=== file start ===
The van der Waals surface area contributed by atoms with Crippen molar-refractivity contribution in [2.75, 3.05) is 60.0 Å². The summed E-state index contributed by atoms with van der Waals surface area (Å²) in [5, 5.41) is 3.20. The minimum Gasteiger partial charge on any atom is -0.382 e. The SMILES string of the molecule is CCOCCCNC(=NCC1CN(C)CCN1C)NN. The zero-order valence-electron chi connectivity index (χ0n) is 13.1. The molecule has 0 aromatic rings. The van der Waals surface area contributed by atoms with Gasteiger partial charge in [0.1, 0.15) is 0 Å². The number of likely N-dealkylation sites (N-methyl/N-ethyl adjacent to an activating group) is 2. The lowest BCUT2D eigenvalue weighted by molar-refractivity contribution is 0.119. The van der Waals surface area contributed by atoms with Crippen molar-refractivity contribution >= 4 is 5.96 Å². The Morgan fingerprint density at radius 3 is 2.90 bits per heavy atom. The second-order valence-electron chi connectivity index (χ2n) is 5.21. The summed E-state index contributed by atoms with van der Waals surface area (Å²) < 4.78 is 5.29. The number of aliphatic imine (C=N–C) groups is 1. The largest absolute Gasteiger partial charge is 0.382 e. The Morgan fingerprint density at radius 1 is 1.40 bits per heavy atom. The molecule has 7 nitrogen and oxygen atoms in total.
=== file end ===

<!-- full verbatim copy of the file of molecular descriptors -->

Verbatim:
The van der Waals surface area contributed by atoms with Crippen molar-refractivity contribution in [2.75, 3.05) is 60.0 Å². The summed E-state index contributed by atoms with van der Waals surface area (Å²) in [5, 5.41) is 3.20. The minimum Gasteiger partial charge on any atom is -0.382 e. The SMILES string of the molecule is CCOCCCNC(=NCC1CN(C)CCN1C)NN. The zero-order valence-electron chi connectivity index (χ0n) is 13.1. The molecule has 0 aromatic rings. The van der Waals surface area contributed by atoms with Gasteiger partial charge in [0.1, 0.15) is 0 Å². The number of likely N-dealkylation sites (N-methyl/N-ethyl adjacent to an activating group) is 2. The lowest BCUT2D eigenvalue weighted by molar-refractivity contribution is 0.119. The van der Waals surface area contributed by atoms with Crippen molar-refractivity contribution >= 4 is 5.96 Å². The Morgan fingerprint density at radius 3 is 2.90 bits per heavy atom. The second-order valence-electron chi connectivity index (χ2n) is 5.21. The summed E-state index contributed by atoms with van der Waals surface area (Å²) < 4.78 is 5.29. The number of aliphatic imine (C=N–C) groups is 1. The largest absolute Gasteiger partial charge is 0.382 e. The Morgan fingerprint density at radius 1 is 1.40 bits per heavy atom. The molecule has 7 nitrogen and oxygen atoms in total.